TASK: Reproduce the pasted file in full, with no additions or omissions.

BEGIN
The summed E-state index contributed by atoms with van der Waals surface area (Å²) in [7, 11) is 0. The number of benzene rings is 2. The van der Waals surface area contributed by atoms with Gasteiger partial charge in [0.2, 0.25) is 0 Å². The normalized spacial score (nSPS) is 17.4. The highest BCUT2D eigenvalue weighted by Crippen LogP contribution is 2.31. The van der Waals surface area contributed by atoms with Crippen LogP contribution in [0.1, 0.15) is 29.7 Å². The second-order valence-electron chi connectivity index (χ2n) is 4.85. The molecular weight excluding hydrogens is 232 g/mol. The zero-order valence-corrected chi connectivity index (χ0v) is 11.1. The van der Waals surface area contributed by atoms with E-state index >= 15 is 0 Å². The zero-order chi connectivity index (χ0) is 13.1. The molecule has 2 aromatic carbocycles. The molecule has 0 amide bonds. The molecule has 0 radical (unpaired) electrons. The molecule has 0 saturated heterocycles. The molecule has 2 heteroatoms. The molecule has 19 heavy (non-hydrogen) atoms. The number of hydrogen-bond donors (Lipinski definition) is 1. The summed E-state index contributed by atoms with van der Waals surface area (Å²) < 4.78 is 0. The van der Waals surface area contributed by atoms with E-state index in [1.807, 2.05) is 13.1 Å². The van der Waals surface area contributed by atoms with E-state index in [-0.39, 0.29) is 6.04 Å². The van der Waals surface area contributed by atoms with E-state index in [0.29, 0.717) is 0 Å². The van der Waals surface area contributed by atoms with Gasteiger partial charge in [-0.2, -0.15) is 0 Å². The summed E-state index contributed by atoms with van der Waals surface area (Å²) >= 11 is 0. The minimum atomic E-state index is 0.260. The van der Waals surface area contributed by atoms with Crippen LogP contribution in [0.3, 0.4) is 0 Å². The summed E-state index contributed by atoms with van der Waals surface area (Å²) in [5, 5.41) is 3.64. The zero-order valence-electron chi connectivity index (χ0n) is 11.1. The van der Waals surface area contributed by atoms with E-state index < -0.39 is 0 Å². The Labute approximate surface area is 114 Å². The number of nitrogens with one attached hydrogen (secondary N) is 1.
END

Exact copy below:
The summed E-state index contributed by atoms with van der Waals surface area (Å²) in [7, 11) is 0. The number of benzene rings is 2. The van der Waals surface area contributed by atoms with Gasteiger partial charge in [0.2, 0.25) is 0 Å². The normalized spacial score (nSPS) is 17.4. The highest BCUT2D eigenvalue weighted by Crippen LogP contribution is 2.31. The van der Waals surface area contributed by atoms with Crippen LogP contribution in [0.1, 0.15) is 29.7 Å². The second-order valence-electron chi connectivity index (χ2n) is 4.85. The molecular weight excluding hydrogens is 232 g/mol. The zero-order valence-corrected chi connectivity index (χ0v) is 11.1. The van der Waals surface area contributed by atoms with E-state index >= 15 is 0 Å². The zero-order chi connectivity index (χ0) is 13.1. The molecule has 2 aromatic carbocycles. The molecule has 0 amide bonds. The molecule has 0 radical (unpaired) electrons. The molecule has 0 saturated heterocycles. The molecule has 2 heteroatoms. The molecule has 19 heavy (non-hydrogen) atoms. The number of hydrogen-bond donors (Lipinski definition) is 1. The summed E-state index contributed by atoms with van der Waals surface area (Å²) < 4.78 is 0. The van der Waals surface area contributed by atoms with E-state index in [1.807, 2.05) is 13.1 Å². The van der Waals surface area contributed by atoms with E-state index in [-0.39, 0.29) is 6.04 Å². The van der Waals surface area contributed by atoms with E-state index in [0.29, 0.717) is 0 Å². The van der Waals surface area contributed by atoms with Gasteiger partial charge in [-0.2, -0.15) is 0 Å². The summed E-state index contributed by atoms with van der Waals surface area (Å²) >= 11 is 0. The minimum atomic E-state index is 0.260. The van der Waals surface area contributed by atoms with Crippen LogP contribution in [0.3, 0.4) is 0 Å². The summed E-state index contributed by atoms with van der Waals surface area (Å²) in [5, 5.41) is 3.64. The zero-order valence-electron chi connectivity index (χ0n) is 11.1. The van der Waals surface area contributed by atoms with E-state index < -0.39 is 0 Å². The Labute approximate surface area is 114 Å². The number of nitrogens with one attached hydrogen (secondary N) is 1.